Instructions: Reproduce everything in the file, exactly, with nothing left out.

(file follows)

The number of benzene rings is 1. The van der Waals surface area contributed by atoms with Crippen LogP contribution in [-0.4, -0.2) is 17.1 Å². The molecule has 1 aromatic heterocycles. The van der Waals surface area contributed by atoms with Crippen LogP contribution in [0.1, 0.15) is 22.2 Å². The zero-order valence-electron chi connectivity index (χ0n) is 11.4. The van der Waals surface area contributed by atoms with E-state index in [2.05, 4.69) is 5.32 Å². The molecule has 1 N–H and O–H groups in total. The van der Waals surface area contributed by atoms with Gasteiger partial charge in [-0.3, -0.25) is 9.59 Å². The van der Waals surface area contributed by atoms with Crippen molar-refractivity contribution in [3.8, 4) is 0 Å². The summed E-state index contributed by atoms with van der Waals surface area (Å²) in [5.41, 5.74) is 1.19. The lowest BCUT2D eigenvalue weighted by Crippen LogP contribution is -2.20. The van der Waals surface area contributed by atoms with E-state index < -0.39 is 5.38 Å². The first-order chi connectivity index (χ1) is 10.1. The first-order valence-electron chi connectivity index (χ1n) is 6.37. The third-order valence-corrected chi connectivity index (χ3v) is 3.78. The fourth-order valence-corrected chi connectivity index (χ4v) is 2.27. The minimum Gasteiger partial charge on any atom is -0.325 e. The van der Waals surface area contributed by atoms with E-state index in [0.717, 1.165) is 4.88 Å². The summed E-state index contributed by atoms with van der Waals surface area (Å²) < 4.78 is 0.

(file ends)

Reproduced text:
The number of benzene rings is 1. The van der Waals surface area contributed by atoms with Crippen LogP contribution in [-0.4, -0.2) is 17.1 Å². The molecule has 1 aromatic heterocycles. The van der Waals surface area contributed by atoms with Crippen LogP contribution in [0.1, 0.15) is 22.2 Å². The zero-order valence-electron chi connectivity index (χ0n) is 11.4. The van der Waals surface area contributed by atoms with E-state index in [2.05, 4.69) is 5.32 Å². The molecule has 1 N–H and O–H groups in total. The van der Waals surface area contributed by atoms with Gasteiger partial charge in [-0.3, -0.25) is 9.59 Å². The van der Waals surface area contributed by atoms with Crippen molar-refractivity contribution in [3.8, 4) is 0 Å². The summed E-state index contributed by atoms with van der Waals surface area (Å²) in [5.41, 5.74) is 1.19. The lowest BCUT2D eigenvalue weighted by Crippen LogP contribution is -2.20. The van der Waals surface area contributed by atoms with E-state index < -0.39 is 5.38 Å². The first-order chi connectivity index (χ1) is 10.1. The first-order valence-electron chi connectivity index (χ1n) is 6.37. The third-order valence-corrected chi connectivity index (χ3v) is 3.78. The fourth-order valence-corrected chi connectivity index (χ4v) is 2.27. The minimum Gasteiger partial charge on any atom is -0.325 e. The van der Waals surface area contributed by atoms with E-state index in [0.717, 1.165) is 4.88 Å². The summed E-state index contributed by atoms with van der Waals surface area (Å²) < 4.78 is 0.